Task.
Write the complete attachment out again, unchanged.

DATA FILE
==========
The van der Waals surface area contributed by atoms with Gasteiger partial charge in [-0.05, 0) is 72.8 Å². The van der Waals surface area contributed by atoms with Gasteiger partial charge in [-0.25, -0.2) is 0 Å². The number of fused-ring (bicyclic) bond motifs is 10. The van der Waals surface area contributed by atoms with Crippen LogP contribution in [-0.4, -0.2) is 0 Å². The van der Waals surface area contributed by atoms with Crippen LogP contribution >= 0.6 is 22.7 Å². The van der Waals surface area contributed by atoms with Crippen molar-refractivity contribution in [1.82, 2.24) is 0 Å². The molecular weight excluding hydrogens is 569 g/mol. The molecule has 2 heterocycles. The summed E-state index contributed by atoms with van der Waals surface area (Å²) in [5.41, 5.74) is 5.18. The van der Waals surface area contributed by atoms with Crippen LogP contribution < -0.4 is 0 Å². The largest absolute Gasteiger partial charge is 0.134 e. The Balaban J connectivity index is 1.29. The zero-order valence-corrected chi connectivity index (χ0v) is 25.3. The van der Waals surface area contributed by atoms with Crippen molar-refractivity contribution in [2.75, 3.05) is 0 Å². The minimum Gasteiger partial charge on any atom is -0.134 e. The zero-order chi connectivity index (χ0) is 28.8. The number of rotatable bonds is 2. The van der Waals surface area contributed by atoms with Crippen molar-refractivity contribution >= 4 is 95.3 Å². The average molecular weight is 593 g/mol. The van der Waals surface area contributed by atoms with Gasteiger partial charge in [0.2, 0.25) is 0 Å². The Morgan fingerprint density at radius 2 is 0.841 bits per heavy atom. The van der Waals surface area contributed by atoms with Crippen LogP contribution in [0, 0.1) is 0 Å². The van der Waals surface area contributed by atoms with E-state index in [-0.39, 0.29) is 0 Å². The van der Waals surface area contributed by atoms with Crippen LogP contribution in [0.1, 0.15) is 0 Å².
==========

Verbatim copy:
The van der Waals surface area contributed by atoms with Gasteiger partial charge in [-0.05, 0) is 72.8 Å². The van der Waals surface area contributed by atoms with Gasteiger partial charge in [-0.25, -0.2) is 0 Å². The number of fused-ring (bicyclic) bond motifs is 10. The van der Waals surface area contributed by atoms with Crippen LogP contribution in [-0.4, -0.2) is 0 Å². The van der Waals surface area contributed by atoms with Crippen LogP contribution >= 0.6 is 22.7 Å². The van der Waals surface area contributed by atoms with Crippen molar-refractivity contribution in [1.82, 2.24) is 0 Å². The molecular weight excluding hydrogens is 569 g/mol. The molecule has 2 heterocycles. The summed E-state index contributed by atoms with van der Waals surface area (Å²) in [5.41, 5.74) is 5.18. The van der Waals surface area contributed by atoms with Crippen LogP contribution < -0.4 is 0 Å². The largest absolute Gasteiger partial charge is 0.134 e. The Balaban J connectivity index is 1.29. The zero-order valence-corrected chi connectivity index (χ0v) is 25.3. The van der Waals surface area contributed by atoms with Crippen molar-refractivity contribution in [2.75, 3.05) is 0 Å². The minimum Gasteiger partial charge on any atom is -0.134 e. The zero-order chi connectivity index (χ0) is 28.8. The number of rotatable bonds is 2. The van der Waals surface area contributed by atoms with Crippen molar-refractivity contribution >= 4 is 95.3 Å². The average molecular weight is 593 g/mol. The van der Waals surface area contributed by atoms with Gasteiger partial charge in [0.2, 0.25) is 0 Å². The Morgan fingerprint density at radius 2 is 0.841 bits per heavy atom. The van der Waals surface area contributed by atoms with Crippen LogP contribution in [0, 0.1) is 0 Å². The van der Waals surface area contributed by atoms with E-state index in [-0.39, 0.29) is 0 Å². The van der Waals surface area contributed by atoms with Crippen LogP contribution in [0.1, 0.15) is 0 Å².